THEATRE GHOSTS is a collection of plays intended for ‘After-Hours’ theatre.
With so much theatre being created for 90 minutes or less presentations, theatre houses often close their doors by ten at night. Leaving venues dark, yet presumably available to create additional revenue and/or bring in a new audience; one that doesn’t even consider night life starting till after 9:00 pm.
Each THEATRE GHOST piece is a stand-alone one act play, created to be performed on a stage already dressed for another production, regardless whether that production be Noises off, Music Man, As You Like It, or Raisin in the Sun. The Theatre Ghosts plays utilize each venue as a theatre space—generally the same theatre space itself that the audience is attending…any dialogue pertaining to location or venue may and should be adjusted to match the venue.

Each play adheres to the following restrictions:

  • Utilizes the Theatre as its own venue (a theatre)
  • Respects the current set as a Hot Set—not to be disturbed
  • Running time of 45 – 75 minutes (max)
  • Runs without intermission
  • Props and set pieces are a minimum
  • Should not require special lighting
  • 1 to 4 actors (max)


Michael Perlmutter is a playwright, actor, director, screenwriter.
His plays include. Crimson, Severance Play, Three Witches, Polite Conversations and Wine, Directing Hamlet, The Fall of Lady M, Motel Funerals, Glass Houses, 1865 and Random Lives.
His plays have been performed in Los Angeles, New York, London, St. Louis, Israel, Soule, and numerous “where-is-that-again?-cities” throughout the US and UK.

He is a member of Dramatist Guild, ALAP (Alliance of Los Angeles Playwrights), Station House, VS. Theatre Companies, and NPX (National Play Exchange). Michael graduated from CalArts back before we had cellphones (so yeah, he’s old). Michael resides in Southern California, minutes from his three grown children and their spouses.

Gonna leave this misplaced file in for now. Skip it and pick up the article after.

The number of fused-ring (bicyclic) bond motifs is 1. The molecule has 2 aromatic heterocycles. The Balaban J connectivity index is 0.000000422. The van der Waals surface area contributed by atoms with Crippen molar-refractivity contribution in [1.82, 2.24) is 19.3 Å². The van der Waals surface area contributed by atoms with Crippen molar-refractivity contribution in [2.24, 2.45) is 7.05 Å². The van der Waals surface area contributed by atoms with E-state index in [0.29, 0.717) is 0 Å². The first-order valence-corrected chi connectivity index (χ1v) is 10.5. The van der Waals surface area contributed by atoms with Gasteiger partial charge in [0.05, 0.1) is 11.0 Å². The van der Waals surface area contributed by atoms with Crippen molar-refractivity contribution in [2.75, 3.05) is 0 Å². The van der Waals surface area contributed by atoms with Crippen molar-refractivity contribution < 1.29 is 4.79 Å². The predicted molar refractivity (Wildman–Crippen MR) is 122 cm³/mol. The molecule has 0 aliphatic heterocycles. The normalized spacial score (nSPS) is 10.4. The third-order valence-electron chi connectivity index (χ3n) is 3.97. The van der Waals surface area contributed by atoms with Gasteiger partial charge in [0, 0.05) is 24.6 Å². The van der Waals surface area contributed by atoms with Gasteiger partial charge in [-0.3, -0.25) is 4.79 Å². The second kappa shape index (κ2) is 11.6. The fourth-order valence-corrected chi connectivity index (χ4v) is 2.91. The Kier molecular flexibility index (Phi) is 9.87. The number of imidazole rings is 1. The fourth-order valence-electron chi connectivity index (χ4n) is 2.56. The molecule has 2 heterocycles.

Anton Chekhov said it best in his letter to fellow writer, Alexander Tikhonov,: “All I wanted was to say honestly to people: ‘Have a look at yourselves and see how bad and dreary your lives are!’ The important thing is that people should realize that, for when they do, they will most certainly create another and better life for themselves. I will not live to see it, but I know that it will be quite different, quite unlike our present life. And so long as this different life does not exist, I shall go on saying to people again and again: "’Please, understand that your life is bad and dreary!’"
While first we must be entertaining. That is our job. If we can be funny, even better. But where the rubber meets the road we are holding up the mirror to nature (you know the quote—we all know the quote). And in the telling. If we can help someone—through laughter, escape, intrigue, even spectacle, portraying true human relationships warts and all—rekindle their own desire to change their lives for the better—it was all worth it.

Michael Perlmutter

What's On


What Audiences Are

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